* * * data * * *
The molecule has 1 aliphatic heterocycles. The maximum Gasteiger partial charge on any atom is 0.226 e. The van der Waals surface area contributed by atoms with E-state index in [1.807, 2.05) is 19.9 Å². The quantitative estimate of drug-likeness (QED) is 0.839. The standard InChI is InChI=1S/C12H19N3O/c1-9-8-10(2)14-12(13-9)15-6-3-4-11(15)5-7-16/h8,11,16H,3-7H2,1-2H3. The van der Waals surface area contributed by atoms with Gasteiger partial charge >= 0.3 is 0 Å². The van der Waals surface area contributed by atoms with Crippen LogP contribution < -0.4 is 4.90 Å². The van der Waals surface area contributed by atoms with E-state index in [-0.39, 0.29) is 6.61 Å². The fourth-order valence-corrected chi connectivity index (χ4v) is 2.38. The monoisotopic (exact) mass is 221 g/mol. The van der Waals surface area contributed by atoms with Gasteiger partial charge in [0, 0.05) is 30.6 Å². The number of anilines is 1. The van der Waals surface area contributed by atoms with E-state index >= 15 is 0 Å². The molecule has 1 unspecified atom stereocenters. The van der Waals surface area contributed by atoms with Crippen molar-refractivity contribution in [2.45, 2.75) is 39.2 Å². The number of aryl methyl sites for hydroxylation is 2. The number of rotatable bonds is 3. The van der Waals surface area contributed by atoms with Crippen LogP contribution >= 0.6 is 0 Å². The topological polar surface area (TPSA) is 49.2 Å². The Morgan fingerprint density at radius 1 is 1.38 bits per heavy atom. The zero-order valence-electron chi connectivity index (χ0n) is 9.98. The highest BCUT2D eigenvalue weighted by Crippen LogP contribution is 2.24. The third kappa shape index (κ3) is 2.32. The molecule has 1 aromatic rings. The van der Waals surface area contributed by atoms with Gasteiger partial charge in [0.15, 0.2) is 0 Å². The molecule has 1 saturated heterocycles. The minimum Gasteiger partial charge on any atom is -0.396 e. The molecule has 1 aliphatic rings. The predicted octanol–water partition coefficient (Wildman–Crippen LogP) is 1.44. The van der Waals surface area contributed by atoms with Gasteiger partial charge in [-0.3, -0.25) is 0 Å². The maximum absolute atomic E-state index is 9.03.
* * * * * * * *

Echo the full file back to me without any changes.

The molecule has 1 aliphatic heterocycles. The maximum Gasteiger partial charge on any atom is 0.226 e. The van der Waals surface area contributed by atoms with E-state index in [1.807, 2.05) is 19.9 Å². The quantitative estimate of drug-likeness (QED) is 0.839. The standard InChI is InChI=1S/C12H19N3O/c1-9-8-10(2)14-12(13-9)15-6-3-4-11(15)5-7-16/h8,11,16H,3-7H2,1-2H3. The van der Waals surface area contributed by atoms with Gasteiger partial charge >= 0.3 is 0 Å². The van der Waals surface area contributed by atoms with Crippen LogP contribution < -0.4 is 4.90 Å². The van der Waals surface area contributed by atoms with E-state index in [-0.39, 0.29) is 6.61 Å². The fourth-order valence-corrected chi connectivity index (χ4v) is 2.38. The monoisotopic (exact) mass is 221 g/mol. The van der Waals surface area contributed by atoms with Gasteiger partial charge in [0, 0.05) is 30.6 Å². The number of anilines is 1. The van der Waals surface area contributed by atoms with E-state index >= 15 is 0 Å². The molecule has 1 unspecified atom stereocenters. The van der Waals surface area contributed by atoms with Crippen molar-refractivity contribution in [2.45, 2.75) is 39.2 Å². The number of aryl methyl sites for hydroxylation is 2. The number of rotatable bonds is 3. The van der Waals surface area contributed by atoms with Crippen LogP contribution >= 0.6 is 0 Å². The topological polar surface area (TPSA) is 49.2 Å². The Morgan fingerprint density at radius 1 is 1.38 bits per heavy atom. The zero-order valence-electron chi connectivity index (χ0n) is 9.98. The highest BCUT2D eigenvalue weighted by Crippen LogP contribution is 2.24. The third kappa shape index (κ3) is 2.32. The molecule has 1 aromatic rings. The van der Waals surface area contributed by atoms with Gasteiger partial charge in [0.15, 0.2) is 0 Å². The molecule has 1 saturated heterocycles. The minimum Gasteiger partial charge on any atom is -0.396 e. The molecule has 1 aliphatic rings. The predicted octanol–water partition coefficient (Wildman–Crippen LogP) is 1.44. The van der Waals surface area contributed by atoms with Gasteiger partial charge in [-0.3, -0.25) is 0 Å². The maximum absolute atomic E-state index is 9.03.